by Sierra Kruse
Sierra Kruse (she/her) is a poet and soon-to-be graduate from Columbia College Chicago. Her work has previously appeared in Hooligan Mag, Mid American Print Council, and Rookie. In her, work Sierra writes about sadness, girls, and summertime. Follow her tweets @sierra_kruse.
Every party is a fire hazard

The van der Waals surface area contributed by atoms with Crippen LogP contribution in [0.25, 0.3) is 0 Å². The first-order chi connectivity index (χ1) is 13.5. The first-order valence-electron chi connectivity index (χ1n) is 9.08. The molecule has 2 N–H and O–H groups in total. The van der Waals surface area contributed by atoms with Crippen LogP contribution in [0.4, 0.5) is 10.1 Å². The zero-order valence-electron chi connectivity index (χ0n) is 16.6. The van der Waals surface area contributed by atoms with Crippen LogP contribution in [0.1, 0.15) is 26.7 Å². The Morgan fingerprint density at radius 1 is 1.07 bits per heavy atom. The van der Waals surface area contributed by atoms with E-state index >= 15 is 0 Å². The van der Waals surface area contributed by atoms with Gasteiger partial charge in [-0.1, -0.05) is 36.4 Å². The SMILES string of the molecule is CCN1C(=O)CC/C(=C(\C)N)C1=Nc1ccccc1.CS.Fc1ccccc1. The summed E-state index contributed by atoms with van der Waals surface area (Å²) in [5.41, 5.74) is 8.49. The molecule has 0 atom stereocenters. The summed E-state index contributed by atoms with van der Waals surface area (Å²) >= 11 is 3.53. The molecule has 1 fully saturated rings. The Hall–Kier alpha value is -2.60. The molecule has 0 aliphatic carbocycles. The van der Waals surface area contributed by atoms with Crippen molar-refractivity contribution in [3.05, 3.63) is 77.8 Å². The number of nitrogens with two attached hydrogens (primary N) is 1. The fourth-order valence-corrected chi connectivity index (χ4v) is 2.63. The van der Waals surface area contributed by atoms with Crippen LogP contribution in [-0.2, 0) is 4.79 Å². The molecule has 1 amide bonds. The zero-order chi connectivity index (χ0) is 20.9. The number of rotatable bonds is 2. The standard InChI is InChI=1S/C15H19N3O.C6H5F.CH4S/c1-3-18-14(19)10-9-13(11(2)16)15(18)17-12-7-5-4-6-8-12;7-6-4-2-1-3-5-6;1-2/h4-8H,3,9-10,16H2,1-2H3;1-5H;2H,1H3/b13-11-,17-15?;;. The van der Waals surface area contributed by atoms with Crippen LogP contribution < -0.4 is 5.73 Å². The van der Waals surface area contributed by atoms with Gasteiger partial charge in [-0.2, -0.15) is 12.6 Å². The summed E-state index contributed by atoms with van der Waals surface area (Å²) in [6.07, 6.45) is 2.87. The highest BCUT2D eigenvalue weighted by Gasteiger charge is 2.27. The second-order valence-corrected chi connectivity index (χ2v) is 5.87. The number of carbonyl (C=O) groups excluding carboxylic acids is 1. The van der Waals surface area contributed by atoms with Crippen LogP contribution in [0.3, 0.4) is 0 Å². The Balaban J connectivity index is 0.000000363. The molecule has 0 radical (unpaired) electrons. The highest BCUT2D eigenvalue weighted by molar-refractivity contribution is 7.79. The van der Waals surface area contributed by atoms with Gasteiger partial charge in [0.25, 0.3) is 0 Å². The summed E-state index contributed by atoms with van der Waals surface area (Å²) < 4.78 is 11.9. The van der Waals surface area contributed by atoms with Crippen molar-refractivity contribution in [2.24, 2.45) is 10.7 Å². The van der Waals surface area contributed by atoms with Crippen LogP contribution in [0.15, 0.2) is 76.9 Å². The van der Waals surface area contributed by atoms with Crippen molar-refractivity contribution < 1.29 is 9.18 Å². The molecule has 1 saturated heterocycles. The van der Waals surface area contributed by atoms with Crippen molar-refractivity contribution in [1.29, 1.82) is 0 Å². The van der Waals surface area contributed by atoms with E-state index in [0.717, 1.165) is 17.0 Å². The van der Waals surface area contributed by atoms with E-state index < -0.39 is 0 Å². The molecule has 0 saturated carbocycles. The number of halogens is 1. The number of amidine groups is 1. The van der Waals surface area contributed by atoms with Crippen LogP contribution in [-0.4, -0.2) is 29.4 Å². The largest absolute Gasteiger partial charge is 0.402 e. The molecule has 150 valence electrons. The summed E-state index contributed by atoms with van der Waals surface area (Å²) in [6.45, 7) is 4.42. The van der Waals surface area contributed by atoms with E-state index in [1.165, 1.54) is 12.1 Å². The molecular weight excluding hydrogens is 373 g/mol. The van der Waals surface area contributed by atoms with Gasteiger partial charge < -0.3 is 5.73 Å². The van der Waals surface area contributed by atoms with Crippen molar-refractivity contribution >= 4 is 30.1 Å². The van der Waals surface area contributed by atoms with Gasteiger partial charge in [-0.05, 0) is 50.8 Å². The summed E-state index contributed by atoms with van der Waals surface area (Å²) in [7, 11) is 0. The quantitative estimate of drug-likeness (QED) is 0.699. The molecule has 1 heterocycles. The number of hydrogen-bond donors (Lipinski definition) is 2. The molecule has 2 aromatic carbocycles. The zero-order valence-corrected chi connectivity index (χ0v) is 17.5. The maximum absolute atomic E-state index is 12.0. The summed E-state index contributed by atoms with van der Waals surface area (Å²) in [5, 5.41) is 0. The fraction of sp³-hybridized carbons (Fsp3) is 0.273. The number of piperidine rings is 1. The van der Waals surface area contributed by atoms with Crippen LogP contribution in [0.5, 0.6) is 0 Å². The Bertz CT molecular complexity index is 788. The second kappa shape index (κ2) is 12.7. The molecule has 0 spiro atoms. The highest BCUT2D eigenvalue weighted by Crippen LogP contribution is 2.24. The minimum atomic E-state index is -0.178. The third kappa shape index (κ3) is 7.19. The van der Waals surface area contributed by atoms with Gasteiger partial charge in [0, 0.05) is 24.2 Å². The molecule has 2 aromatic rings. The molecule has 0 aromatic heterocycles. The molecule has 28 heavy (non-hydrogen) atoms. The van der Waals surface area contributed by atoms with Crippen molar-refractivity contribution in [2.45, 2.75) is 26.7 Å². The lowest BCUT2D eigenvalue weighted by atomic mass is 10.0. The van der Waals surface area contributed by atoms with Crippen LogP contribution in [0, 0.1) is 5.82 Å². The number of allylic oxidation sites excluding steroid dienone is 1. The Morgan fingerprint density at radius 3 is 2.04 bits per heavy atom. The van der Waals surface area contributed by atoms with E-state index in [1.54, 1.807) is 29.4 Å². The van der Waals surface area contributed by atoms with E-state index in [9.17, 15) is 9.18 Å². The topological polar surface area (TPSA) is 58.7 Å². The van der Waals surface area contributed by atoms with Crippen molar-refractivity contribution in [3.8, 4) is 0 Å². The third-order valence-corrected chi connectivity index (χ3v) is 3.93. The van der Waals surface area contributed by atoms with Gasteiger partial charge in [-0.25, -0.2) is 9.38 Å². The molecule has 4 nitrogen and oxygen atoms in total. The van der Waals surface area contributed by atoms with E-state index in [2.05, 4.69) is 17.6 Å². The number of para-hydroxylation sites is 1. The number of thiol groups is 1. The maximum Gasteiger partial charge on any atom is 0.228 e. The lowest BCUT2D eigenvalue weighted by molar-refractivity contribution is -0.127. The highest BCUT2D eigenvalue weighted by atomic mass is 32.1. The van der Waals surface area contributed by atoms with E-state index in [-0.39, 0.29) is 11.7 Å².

I only smoke enough to regularly lose my pack. To regularly have a disappointing and deep, empty pocket in my time of need. All it takes for me to dip a toe into infatuation is a pretty girl taking photos of me at a party and remembering to send them to me in the morning. My parents don’t want me to smoke but won’t be around long enough to smell it. At a bar Sam greets me with unironic open arms and tells me to buy the beautiful guitar player a drink. We exchange instagrams outside, swapping nicotine stamped screens. The only people allowed to smoke should be my Grandpa Joe and Me. I end every night out thinking about her on my bike ride home. Specifically, the way she woke up with a song already in her bones. The jig of swinging toes onto hardwood. I keep telling my mom I’ll get a light for my orange handlebars but I love the way the streets look empty and under night cover. So what I wanna fuck up my lungs and smell like my family. You could always shoot me. Or wait until I’m too heavy to scream about it. Either way I will be on the back porch. Hoping my friends will wonder where I’m at and bring me a modelo. I’m sentimental like that. I look for a bleached bob in every room I’m in.